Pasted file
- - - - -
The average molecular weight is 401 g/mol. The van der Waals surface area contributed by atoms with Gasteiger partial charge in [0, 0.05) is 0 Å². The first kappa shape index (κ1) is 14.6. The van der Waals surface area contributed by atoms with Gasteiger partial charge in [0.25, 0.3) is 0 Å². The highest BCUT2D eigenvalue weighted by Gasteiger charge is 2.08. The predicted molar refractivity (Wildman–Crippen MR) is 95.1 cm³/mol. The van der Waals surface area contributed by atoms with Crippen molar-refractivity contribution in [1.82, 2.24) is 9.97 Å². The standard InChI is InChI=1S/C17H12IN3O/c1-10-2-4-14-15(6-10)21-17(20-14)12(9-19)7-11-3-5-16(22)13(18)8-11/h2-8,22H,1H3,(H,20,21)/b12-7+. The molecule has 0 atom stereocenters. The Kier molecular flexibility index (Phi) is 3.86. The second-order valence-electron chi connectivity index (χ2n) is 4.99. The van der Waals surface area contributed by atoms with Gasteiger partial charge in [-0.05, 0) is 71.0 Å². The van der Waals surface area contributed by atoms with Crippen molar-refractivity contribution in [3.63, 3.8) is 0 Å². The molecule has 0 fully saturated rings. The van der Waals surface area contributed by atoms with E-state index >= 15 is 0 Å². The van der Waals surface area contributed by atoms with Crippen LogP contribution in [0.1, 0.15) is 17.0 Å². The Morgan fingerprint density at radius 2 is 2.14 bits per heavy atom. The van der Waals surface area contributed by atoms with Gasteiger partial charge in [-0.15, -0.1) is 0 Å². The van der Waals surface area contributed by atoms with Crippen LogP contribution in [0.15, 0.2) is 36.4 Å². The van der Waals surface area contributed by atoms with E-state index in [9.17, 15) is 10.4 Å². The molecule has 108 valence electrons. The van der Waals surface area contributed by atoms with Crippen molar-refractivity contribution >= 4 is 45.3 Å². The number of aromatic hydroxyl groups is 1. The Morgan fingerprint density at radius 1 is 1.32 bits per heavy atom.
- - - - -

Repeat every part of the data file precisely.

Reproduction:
The average molecular weight is 401 g/mol. The van der Waals surface area contributed by atoms with Gasteiger partial charge in [0, 0.05) is 0 Å². The first kappa shape index (κ1) is 14.6. The van der Waals surface area contributed by atoms with Gasteiger partial charge in [0.25, 0.3) is 0 Å². The highest BCUT2D eigenvalue weighted by Gasteiger charge is 2.08. The predicted molar refractivity (Wildman–Crippen MR) is 95.1 cm³/mol. The van der Waals surface area contributed by atoms with Crippen molar-refractivity contribution in [1.82, 2.24) is 9.97 Å². The standard InChI is InChI=1S/C17H12IN3O/c1-10-2-4-14-15(6-10)21-17(20-14)12(9-19)7-11-3-5-16(22)13(18)8-11/h2-8,22H,1H3,(H,20,21)/b12-7+. The molecule has 0 atom stereocenters. The Kier molecular flexibility index (Phi) is 3.86. The second-order valence-electron chi connectivity index (χ2n) is 4.99. The van der Waals surface area contributed by atoms with Gasteiger partial charge in [-0.05, 0) is 71.0 Å². The van der Waals surface area contributed by atoms with Crippen molar-refractivity contribution in [3.63, 3.8) is 0 Å². The molecule has 0 fully saturated rings. The van der Waals surface area contributed by atoms with E-state index >= 15 is 0 Å². The van der Waals surface area contributed by atoms with Crippen LogP contribution in [0.1, 0.15) is 17.0 Å². The Morgan fingerprint density at radius 2 is 2.14 bits per heavy atom. The van der Waals surface area contributed by atoms with Gasteiger partial charge in [-0.15, -0.1) is 0 Å². The van der Waals surface area contributed by atoms with Crippen LogP contribution in [0.15, 0.2) is 36.4 Å². The van der Waals surface area contributed by atoms with E-state index in [9.17, 15) is 10.4 Å². The molecule has 108 valence electrons. The van der Waals surface area contributed by atoms with Crippen molar-refractivity contribution >= 4 is 45.3 Å². The number of aromatic hydroxyl groups is 1. The Morgan fingerprint density at radius 1 is 1.32 bits per heavy atom.